At the time the territories were making all of their money off of live shows. The fear was that no one would shell out five or ten bucks to see a show in Memphis or Portland if they could watch wrestling on television, especially a wrestling promotion that had stars from Hollywood and MTV. Even Hulk Hogan was reticent to go along with the first WrestleMania. He explained:
I said, ‘This guy’s crazy. This guy’s going to piss everybody off, all these little territories. Vince is going to get everybody so mad that everybody who works on the WrestleMania card will be blackballed. And if Vince fails, I’ll never be able to go anywhere else and make a living.’
It wasn't just wrestlers like Hogan who worried that they might never work again. The guys running the territories were certain that by leaning into the more entertaining aspects of the business that McMahon would poison the well for everyone.
The Iron Sheik Goes Down
The Iron Sheik was lured out of the AWA in Minnesota to the WWF, but he says that promotion's founder, Verne Gagne was happy to pay the Sheik to sabotage the WWF. On January 23, 1984, he was set to take on Hulk Hogan -- and lose -- at Madison Square Garden. The Sheik claims:
One week before my match with Hogan, [Verne Gagne] called me and said, 'Don’t drop the belt to that bleached-blonde jabroni. He’s a punk. I’ll give you $100,000. You get in the ring with him at Madison Square Garden, you break his leg, take his belt and bring it to the AWA. We put Vince out of business.' I have a lot of respect for Mr. Gagne. I don’t know what to do... I talk to Sergeant Slaughter. I said, ‘Oh, Mr. Sergeant, I have a problem.’ Sergeant Slaughter is also trained by Verne Gagne. But he says, '$100,000 is nothing. We’re going to make millions working with Vince.' So I told Mr. Gagne 'No.' I lose the match to Hulk Hogan.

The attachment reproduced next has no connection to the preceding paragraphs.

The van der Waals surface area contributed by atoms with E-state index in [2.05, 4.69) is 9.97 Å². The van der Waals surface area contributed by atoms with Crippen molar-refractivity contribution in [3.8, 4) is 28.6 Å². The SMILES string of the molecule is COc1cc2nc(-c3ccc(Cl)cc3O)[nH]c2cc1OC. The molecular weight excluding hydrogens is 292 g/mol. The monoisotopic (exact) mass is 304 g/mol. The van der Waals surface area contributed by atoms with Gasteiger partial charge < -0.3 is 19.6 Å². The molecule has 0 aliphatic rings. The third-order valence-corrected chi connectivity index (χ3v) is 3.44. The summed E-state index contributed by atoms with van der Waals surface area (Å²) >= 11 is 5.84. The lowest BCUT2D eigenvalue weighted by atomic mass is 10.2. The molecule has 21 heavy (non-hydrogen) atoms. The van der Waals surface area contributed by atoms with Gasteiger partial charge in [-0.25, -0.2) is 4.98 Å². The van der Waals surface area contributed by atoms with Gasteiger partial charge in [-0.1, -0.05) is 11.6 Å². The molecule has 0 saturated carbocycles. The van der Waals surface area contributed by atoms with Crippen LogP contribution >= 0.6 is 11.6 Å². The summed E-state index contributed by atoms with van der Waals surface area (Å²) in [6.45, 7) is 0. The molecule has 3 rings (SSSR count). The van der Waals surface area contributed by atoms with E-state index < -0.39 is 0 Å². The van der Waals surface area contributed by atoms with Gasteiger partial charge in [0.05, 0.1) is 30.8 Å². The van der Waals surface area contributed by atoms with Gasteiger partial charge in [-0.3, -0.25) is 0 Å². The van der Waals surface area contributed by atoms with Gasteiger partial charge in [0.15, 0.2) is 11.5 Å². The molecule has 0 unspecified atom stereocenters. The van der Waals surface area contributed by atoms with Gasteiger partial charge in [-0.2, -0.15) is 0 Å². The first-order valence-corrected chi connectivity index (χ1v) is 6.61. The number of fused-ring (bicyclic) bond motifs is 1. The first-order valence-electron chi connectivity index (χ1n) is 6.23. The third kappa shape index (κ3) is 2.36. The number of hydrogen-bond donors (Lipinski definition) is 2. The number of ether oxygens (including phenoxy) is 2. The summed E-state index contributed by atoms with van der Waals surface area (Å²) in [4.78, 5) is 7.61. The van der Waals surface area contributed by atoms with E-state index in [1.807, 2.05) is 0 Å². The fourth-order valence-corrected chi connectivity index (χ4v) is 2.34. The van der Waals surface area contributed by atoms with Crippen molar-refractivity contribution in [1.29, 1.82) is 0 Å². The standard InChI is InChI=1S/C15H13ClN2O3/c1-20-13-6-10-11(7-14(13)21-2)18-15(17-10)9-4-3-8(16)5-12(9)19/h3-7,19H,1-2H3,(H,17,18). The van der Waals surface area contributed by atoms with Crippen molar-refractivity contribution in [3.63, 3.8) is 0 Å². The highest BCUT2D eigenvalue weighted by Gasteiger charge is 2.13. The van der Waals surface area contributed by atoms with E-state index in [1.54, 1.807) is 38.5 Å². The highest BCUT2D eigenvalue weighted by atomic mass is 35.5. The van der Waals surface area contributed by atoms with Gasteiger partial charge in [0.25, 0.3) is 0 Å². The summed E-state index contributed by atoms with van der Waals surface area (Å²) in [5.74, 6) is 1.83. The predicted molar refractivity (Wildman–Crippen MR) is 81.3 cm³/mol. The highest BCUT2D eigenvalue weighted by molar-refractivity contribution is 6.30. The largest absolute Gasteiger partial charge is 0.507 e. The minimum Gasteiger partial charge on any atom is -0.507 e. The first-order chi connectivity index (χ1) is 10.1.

Hogan's defeat of the Iron Sheik in January 1984 was the beginning of the new champ's reign as the face of the WWF. Hulk Hogan's popularity became known as "Hulkamania," and it would make him the biggest wrestler of the latter half of the 1980s. With the wrestlers playing along with McMahon's style-over-substance brand of action, it was time to bring out the big guns.
Rock n roll wrestling
Standard professional wrestling, with its boastful characters and basic storylines, is really only going to bring in wrestling fans. There might be a few rubberneckers in the audience but to really get people on board with WrestleMania the WWF had to think outside the box. McMahon brought in pop singer Cyndi Lauper to work with popular female wrestler Wendi Richter, Mr. T to work with Hogan, and Liberace to... well to be Liberace.
If anyone had a problem working with Lauper they didn't say, but Mr. T was an entirely different story. The guys in the locker room didn't feel like T belonged with them. He was too professional, to showbiz, and not keyed into the business. Roddy Piper explained that everyone felt that T, a movie star thanks to Rocky III and D.C. Cab, just wanted to make whatever money he could from professional wrestling and not help grow the business.
Ready to rumble
The build to WrestleMania saw the WWF partner with MTV for The Brawl to End It All, aired on July 23, 1984, and The War to Settle the Score, which aired on February 18, 1985. Both shows did more than set the stage for the nine intersecting storylines at WrestleMania; they made the WWF relevant to the larger world of pop culture. By aligning themselves with MTV the WWF was saying: if you like Cyndi Lauper, Billy Idol, and the bright pop art world of music videos you're going to love what we do.